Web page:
The importance of accountability is precisely why entrepreneur Sherrell Dorsey decided to start tracking companies’ racial justice support in her publication The Plug — compiling all their public statements and calling out the ones that stayed silent. She has since kept her eye on how these companies have followed through on their promises to be better and spearhead change in their own communities.
So far, it’s been a “mix.” She says some companies have been true to their word, bringing on chief diversity officers, creating employee resource groups, and just diversifying their team overall. Other companies have “faded to black,” and haven’t quite lived up to the promises of their statements in 2020 beyond just writing a check or ticking a box. But Dorsey doesn’t seem to think the companies that have “fallen by the wayside” will be able to sustain that kind of stance for much longer. This is especially the case, she believes, in the midst of the “great resignation,” when company culture is arguably more important than ever for all workers, especially workers of color.
“People are going to where they are celebrated, not tolerated,” Dorsey said.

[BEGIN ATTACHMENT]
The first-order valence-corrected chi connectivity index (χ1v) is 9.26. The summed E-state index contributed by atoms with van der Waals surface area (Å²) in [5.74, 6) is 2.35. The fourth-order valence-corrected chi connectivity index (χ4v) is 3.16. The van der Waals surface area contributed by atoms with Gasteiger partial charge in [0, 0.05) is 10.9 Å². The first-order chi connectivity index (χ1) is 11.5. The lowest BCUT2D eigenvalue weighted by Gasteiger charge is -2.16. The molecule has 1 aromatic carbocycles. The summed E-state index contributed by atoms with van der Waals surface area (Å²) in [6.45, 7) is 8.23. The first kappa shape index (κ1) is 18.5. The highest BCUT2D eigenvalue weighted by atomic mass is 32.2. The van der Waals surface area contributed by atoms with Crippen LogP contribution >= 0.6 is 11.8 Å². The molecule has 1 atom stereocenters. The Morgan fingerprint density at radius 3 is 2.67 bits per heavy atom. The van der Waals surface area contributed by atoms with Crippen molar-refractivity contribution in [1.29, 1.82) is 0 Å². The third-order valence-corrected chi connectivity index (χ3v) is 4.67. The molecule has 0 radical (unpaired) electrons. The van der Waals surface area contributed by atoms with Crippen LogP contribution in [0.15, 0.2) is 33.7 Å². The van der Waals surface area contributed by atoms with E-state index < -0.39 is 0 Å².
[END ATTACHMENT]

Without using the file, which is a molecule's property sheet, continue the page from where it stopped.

DoSomething’s Irene Pedruelo says companies are beginning to catch onto this.
“We’ve seen, especially in the last year, an evolution among companies from being very quick to jump into the external publicizing of their support for causes, to understanding that, in some cases, it backlashes because you cannot stand by it. Because internally [they] haven’t been supporting it,” she explained. “We’ve seen this shift from speaking out, to taking things internally and establishing the processes to really make progress.”
And May Habib says Writer is in a position to help, claiming that “consistent, on-brand content” gives companies a “clear advantage.”
“It’s critical to create company communications that align with both customers and employees. It’s no secret we live in a world where any and all communications can go viral in an instant through social media. Messaging that best reflects who you are and what you stand for matters,” she added in her email. “Again, words matter and choosing the right messaging in a clear and consistent manner can greatly affect who wants to work for and with your company.”